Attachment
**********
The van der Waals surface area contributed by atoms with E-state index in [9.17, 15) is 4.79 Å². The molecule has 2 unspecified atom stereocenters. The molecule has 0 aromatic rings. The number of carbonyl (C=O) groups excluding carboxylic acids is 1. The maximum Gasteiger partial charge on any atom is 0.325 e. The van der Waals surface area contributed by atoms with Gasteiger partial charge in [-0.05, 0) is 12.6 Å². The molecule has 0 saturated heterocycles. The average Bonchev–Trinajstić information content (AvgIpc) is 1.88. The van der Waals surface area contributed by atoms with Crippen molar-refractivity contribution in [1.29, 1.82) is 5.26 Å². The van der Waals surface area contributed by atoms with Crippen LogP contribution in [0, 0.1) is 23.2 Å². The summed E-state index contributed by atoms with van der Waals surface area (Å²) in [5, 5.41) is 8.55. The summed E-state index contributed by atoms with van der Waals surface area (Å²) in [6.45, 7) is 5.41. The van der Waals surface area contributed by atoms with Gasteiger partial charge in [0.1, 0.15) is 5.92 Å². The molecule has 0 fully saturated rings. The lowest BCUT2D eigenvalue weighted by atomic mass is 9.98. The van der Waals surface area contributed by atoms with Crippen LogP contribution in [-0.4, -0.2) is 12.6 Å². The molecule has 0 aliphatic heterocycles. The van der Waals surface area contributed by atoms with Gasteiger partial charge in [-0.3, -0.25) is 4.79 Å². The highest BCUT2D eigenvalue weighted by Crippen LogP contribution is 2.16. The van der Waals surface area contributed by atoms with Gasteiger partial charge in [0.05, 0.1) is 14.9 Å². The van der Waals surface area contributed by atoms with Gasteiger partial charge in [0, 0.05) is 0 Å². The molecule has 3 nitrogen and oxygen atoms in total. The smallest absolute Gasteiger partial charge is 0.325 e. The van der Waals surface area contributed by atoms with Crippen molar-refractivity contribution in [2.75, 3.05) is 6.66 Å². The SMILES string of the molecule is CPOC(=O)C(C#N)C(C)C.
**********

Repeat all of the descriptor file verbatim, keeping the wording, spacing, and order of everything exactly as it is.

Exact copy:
The van der Waals surface area contributed by atoms with E-state index in [9.17, 15) is 4.79 Å². The molecule has 2 unspecified atom stereocenters. The molecule has 0 aromatic rings. The number of carbonyl (C=O) groups excluding carboxylic acids is 1. The maximum Gasteiger partial charge on any atom is 0.325 e. The van der Waals surface area contributed by atoms with Gasteiger partial charge in [-0.05, 0) is 12.6 Å². The molecule has 0 saturated heterocycles. The average Bonchev–Trinajstić information content (AvgIpc) is 1.88. The van der Waals surface area contributed by atoms with Crippen molar-refractivity contribution in [1.29, 1.82) is 5.26 Å². The van der Waals surface area contributed by atoms with Crippen LogP contribution in [0, 0.1) is 23.2 Å². The summed E-state index contributed by atoms with van der Waals surface area (Å²) in [5, 5.41) is 8.55. The summed E-state index contributed by atoms with van der Waals surface area (Å²) in [6.45, 7) is 5.41. The van der Waals surface area contributed by atoms with Gasteiger partial charge in [0.1, 0.15) is 5.92 Å². The molecule has 0 fully saturated rings. The lowest BCUT2D eigenvalue weighted by atomic mass is 9.98. The van der Waals surface area contributed by atoms with Crippen LogP contribution in [-0.4, -0.2) is 12.6 Å². The molecule has 0 aliphatic heterocycles. The van der Waals surface area contributed by atoms with Gasteiger partial charge in [-0.3, -0.25) is 4.79 Å². The highest BCUT2D eigenvalue weighted by Crippen LogP contribution is 2.16. The van der Waals surface area contributed by atoms with Gasteiger partial charge in [0.05, 0.1) is 14.9 Å². The van der Waals surface area contributed by atoms with Gasteiger partial charge in [0, 0.05) is 0 Å². The molecule has 3 nitrogen and oxygen atoms in total. The smallest absolute Gasteiger partial charge is 0.325 e. The van der Waals surface area contributed by atoms with Crippen molar-refractivity contribution in [2.75, 3.05) is 6.66 Å². The SMILES string of the molecule is CPOC(=O)C(C#N)C(C)C.